As the nucleus of private space, the house was a fundamental unit of the urban structure and an imprint of wider society.
Within the urban structure, as the nucleus of private space, the house tends to reflect the social status of its owner. In traditional Arab and Ottoman cities, houses were orientated inwards and did not project anything in particular about their inhabitants onto the streets. Generally speaking, domestic dwellings were built out of sun-dried or baked bricks of mostly uniform organic colours, and their height was restricted to between one and four storeys; coloured and decorated glazed tiles, carved stucco and ornamental panels were used to decorate the façade and to adorn the all-important inner courtyard, which was used for communal socialising, relaxation, fresh air and ventilation and as a light source.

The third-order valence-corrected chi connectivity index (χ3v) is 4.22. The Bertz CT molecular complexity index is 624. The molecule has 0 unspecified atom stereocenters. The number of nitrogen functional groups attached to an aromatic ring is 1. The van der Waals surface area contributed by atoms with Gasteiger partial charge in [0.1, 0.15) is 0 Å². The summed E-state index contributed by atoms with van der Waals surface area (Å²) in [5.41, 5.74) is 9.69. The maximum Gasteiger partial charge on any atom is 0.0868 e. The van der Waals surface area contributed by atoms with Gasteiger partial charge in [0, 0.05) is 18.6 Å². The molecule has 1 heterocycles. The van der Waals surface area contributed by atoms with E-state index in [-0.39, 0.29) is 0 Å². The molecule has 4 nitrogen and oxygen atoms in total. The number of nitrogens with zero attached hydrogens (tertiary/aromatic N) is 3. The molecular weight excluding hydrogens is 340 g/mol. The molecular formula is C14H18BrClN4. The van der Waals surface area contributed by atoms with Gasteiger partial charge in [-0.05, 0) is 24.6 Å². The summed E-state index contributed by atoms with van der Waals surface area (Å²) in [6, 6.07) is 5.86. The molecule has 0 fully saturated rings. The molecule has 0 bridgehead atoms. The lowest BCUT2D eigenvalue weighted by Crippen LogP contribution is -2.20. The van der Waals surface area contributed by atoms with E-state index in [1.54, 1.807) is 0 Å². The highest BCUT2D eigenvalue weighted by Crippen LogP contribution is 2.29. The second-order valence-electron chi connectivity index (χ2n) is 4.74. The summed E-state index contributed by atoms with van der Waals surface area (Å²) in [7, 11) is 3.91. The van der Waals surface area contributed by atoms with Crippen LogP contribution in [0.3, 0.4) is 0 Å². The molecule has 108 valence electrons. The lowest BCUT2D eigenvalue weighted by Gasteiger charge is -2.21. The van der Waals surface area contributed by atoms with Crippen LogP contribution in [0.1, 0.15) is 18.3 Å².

In the 19th century, aimed at the more affluent among Arab and Ottoman societies and in order to accommodate European communities, taller buildings or Western-type apartment blocks were built using new construction methods and materials. These dwellings introduced elements of European architecture and planning, such as wider streets, with buildings that projected a more street-based presence and with greater attention paid to the appearance of the façade, but with vertical windows and mashrabiyya
still arranged in order to ventilate the interior.